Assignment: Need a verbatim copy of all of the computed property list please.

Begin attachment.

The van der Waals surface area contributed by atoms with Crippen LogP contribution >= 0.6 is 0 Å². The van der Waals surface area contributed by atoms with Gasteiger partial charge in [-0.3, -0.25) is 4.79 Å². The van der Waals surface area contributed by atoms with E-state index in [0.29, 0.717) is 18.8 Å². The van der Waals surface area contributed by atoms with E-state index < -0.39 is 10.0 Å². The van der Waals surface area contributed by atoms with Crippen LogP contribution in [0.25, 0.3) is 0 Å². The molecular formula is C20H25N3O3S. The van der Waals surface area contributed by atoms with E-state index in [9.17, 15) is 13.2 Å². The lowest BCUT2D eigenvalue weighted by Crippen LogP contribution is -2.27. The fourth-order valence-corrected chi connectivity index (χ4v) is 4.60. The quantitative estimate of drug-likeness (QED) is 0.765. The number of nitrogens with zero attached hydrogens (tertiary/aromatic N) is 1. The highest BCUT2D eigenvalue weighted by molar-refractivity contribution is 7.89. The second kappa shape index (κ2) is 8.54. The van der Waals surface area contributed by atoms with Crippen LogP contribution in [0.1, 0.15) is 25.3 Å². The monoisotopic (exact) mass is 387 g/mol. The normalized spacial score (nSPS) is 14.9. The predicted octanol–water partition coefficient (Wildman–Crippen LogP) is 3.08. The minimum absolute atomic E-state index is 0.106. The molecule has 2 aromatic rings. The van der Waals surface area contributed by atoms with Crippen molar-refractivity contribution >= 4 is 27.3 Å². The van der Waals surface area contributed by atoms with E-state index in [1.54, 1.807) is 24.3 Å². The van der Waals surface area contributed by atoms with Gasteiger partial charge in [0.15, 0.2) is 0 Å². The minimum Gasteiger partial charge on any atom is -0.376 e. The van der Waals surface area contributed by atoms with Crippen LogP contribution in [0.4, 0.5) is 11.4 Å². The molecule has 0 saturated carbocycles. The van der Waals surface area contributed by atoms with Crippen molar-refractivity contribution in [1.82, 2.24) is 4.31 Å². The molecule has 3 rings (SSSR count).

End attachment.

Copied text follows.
The van der Waals surface area contributed by atoms with Crippen LogP contribution >= 0.6 is 0 Å². The van der Waals surface area contributed by atoms with Gasteiger partial charge in [-0.3, -0.25) is 4.79 Å². The van der Waals surface area contributed by atoms with E-state index in [0.29, 0.717) is 18.8 Å². The van der Waals surface area contributed by atoms with E-state index < -0.39 is 10.0 Å². The van der Waals surface area contributed by atoms with Crippen LogP contribution in [0.25, 0.3) is 0 Å². The molecular formula is C20H25N3O3S. The van der Waals surface area contributed by atoms with E-state index in [9.17, 15) is 13.2 Å². The lowest BCUT2D eigenvalue weighted by Crippen LogP contribution is -2.27. The fourth-order valence-corrected chi connectivity index (χ4v) is 4.60. The quantitative estimate of drug-likeness (QED) is 0.765. The number of nitrogens with zero attached hydrogens (tertiary/aromatic N) is 1. The highest BCUT2D eigenvalue weighted by molar-refractivity contribution is 7.89. The second kappa shape index (κ2) is 8.54. The van der Waals surface area contributed by atoms with Crippen LogP contribution in [0.1, 0.15) is 25.3 Å². The monoisotopic (exact) mass is 387 g/mol. The normalized spacial score (nSPS) is 14.9. The predicted octanol–water partition coefficient (Wildman–Crippen LogP) is 3.08. The minimum absolute atomic E-state index is 0.106. The molecule has 2 aromatic rings. The van der Waals surface area contributed by atoms with Crippen molar-refractivity contribution >= 4 is 27.3 Å². The van der Waals surface area contributed by atoms with E-state index in [1.54, 1.807) is 24.3 Å². The van der Waals surface area contributed by atoms with Gasteiger partial charge in [0.15, 0.2) is 0 Å². The minimum Gasteiger partial charge on any atom is -0.376 e. The van der Waals surface area contributed by atoms with Crippen LogP contribution in [0.4, 0.5) is 11.4 Å². The molecule has 0 saturated carbocycles. The van der Waals surface area contributed by atoms with Crippen molar-refractivity contribution in [1.82, 2.24) is 4.31 Å². The molecule has 3 rings (SSSR count).